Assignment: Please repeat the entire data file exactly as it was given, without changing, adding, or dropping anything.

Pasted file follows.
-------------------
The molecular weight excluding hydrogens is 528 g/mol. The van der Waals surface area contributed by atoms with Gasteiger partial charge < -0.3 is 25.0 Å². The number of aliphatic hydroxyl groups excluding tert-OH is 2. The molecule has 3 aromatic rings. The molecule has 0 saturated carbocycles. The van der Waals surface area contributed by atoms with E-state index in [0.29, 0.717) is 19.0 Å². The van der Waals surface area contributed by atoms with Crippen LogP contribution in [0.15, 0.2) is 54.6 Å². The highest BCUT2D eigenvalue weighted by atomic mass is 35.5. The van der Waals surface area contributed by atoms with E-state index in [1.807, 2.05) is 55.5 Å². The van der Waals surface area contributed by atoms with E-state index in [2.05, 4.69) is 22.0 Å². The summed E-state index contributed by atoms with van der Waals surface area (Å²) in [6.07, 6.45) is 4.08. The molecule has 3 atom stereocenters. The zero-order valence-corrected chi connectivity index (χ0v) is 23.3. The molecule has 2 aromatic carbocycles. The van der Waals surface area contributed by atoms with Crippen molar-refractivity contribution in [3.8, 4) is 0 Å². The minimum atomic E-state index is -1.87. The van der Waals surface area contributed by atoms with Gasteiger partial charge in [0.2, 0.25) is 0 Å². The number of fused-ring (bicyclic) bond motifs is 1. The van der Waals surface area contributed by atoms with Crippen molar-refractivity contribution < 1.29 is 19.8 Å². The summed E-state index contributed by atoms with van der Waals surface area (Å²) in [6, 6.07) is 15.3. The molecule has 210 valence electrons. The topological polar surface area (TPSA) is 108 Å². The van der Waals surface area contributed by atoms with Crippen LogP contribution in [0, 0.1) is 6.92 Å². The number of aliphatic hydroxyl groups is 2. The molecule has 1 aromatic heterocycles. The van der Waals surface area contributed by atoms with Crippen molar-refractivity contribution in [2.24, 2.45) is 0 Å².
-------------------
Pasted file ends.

The molecular weight excluding hydrogens is 528 g/mol. The van der Waals surface area contributed by atoms with Gasteiger partial charge < -0.3 is 25.0 Å². The number of aliphatic hydroxyl groups excluding tert-OH is 2. The molecule has 3 aromatic rings. The molecule has 0 saturated carbocycles. The van der Waals surface area contributed by atoms with E-state index in [0.29, 0.717) is 19.0 Å². The van der Waals surface area contributed by atoms with Crippen LogP contribution in [0.15, 0.2) is 54.6 Å². The highest BCUT2D eigenvalue weighted by atomic mass is 35.5. The van der Waals surface area contributed by atoms with E-state index in [1.807, 2.05) is 55.5 Å². The van der Waals surface area contributed by atoms with E-state index in [2.05, 4.69) is 22.0 Å². The summed E-state index contributed by atoms with van der Waals surface area (Å²) in [6.07, 6.45) is 4.08. The molecule has 3 atom stereocenters. The zero-order valence-corrected chi connectivity index (χ0v) is 23.3. The molecule has 2 aromatic carbocycles. The van der Waals surface area contributed by atoms with Crippen molar-refractivity contribution in [3.8, 4) is 0 Å². The minimum atomic E-state index is -1.87. The van der Waals surface area contributed by atoms with Gasteiger partial charge in [0.2, 0.25) is 0 Å². The number of fused-ring (bicyclic) bond motifs is 1. The van der Waals surface area contributed by atoms with Crippen molar-refractivity contribution < 1.29 is 19.8 Å². The summed E-state index contributed by atoms with van der Waals surface area (Å²) in [6, 6.07) is 15.3. The molecule has 210 valence electrons. The topological polar surface area (TPSA) is 108 Å². The van der Waals surface area contributed by atoms with Crippen LogP contribution in [0, 0.1) is 6.92 Å². The number of aliphatic hydroxyl groups is 2. The molecule has 1 aromatic heterocycles. The van der Waals surface area contributed by atoms with Crippen molar-refractivity contribution in [2.24, 2.45) is 0 Å².